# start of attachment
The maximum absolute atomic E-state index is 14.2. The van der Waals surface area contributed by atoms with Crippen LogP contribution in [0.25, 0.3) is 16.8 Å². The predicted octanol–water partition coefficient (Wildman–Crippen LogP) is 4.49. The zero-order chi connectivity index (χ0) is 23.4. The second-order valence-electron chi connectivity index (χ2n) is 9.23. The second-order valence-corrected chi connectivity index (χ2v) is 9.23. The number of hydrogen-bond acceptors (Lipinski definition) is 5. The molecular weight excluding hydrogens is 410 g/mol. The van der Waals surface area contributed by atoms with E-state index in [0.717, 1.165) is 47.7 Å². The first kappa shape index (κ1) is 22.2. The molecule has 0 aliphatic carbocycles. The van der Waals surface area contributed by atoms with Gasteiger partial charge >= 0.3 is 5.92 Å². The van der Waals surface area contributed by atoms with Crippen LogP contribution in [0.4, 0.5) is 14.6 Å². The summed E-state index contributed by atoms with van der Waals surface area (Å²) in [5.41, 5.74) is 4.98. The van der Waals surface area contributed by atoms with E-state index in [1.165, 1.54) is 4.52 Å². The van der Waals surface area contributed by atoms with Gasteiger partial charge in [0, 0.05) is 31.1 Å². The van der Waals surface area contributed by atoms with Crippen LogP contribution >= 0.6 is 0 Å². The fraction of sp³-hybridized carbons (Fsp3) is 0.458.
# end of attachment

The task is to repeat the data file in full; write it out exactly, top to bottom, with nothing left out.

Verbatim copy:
The maximum absolute atomic E-state index is 14.2. The van der Waals surface area contributed by atoms with Crippen LogP contribution in [0.25, 0.3) is 16.8 Å². The predicted octanol–water partition coefficient (Wildman–Crippen LogP) is 4.49. The zero-order chi connectivity index (χ0) is 23.4. The second-order valence-electron chi connectivity index (χ2n) is 9.23. The second-order valence-corrected chi connectivity index (χ2v) is 9.23. The number of hydrogen-bond acceptors (Lipinski definition) is 5. The molecular weight excluding hydrogens is 410 g/mol. The van der Waals surface area contributed by atoms with E-state index in [0.717, 1.165) is 47.7 Å². The first kappa shape index (κ1) is 22.2. The molecule has 0 aliphatic carbocycles. The van der Waals surface area contributed by atoms with Gasteiger partial charge >= 0.3 is 5.92 Å². The van der Waals surface area contributed by atoms with Crippen LogP contribution in [0.4, 0.5) is 14.6 Å². The summed E-state index contributed by atoms with van der Waals surface area (Å²) in [5.41, 5.74) is 4.98. The van der Waals surface area contributed by atoms with E-state index in [1.165, 1.54) is 4.52 Å². The van der Waals surface area contributed by atoms with Gasteiger partial charge in [0, 0.05) is 31.1 Å². The van der Waals surface area contributed by atoms with Crippen LogP contribution >= 0.6 is 0 Å². The fraction of sp³-hybridized carbons (Fsp3) is 0.458.